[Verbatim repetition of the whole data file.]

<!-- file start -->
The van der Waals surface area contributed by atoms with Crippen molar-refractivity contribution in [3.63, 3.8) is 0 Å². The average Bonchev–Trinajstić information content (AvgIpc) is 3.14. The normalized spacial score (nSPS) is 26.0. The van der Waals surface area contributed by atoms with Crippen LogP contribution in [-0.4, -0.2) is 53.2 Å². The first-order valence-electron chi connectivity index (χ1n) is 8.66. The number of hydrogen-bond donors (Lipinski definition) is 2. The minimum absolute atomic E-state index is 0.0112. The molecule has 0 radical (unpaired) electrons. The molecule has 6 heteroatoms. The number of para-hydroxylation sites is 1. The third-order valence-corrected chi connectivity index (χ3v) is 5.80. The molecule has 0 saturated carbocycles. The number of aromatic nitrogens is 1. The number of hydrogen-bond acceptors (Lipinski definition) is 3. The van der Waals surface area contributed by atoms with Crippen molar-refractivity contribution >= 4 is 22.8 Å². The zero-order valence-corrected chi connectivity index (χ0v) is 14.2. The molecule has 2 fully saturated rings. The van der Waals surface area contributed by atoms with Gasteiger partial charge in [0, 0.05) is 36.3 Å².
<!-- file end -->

The van der Waals surface area contributed by atoms with Crippen molar-refractivity contribution in [3.63, 3.8) is 0 Å². The average Bonchev–Trinajstić information content (AvgIpc) is 3.14. The normalized spacial score (nSPS) is 26.0. The van der Waals surface area contributed by atoms with Crippen LogP contribution in [-0.4, -0.2) is 53.2 Å². The first-order valence-electron chi connectivity index (χ1n) is 8.66. The number of hydrogen-bond donors (Lipinski definition) is 2. The minimum absolute atomic E-state index is 0.0112. The molecule has 0 radical (unpaired) electrons. The molecule has 6 heteroatoms. The number of para-hydroxylation sites is 1. The third-order valence-corrected chi connectivity index (χ3v) is 5.80. The molecule has 0 saturated carbocycles. The number of aromatic nitrogens is 1. The number of hydrogen-bond acceptors (Lipinski definition) is 3. The van der Waals surface area contributed by atoms with Crippen molar-refractivity contribution >= 4 is 22.8 Å². The zero-order valence-corrected chi connectivity index (χ0v) is 14.2. The molecule has 2 fully saturated rings. The van der Waals surface area contributed by atoms with Gasteiger partial charge in [0, 0.05) is 36.3 Å².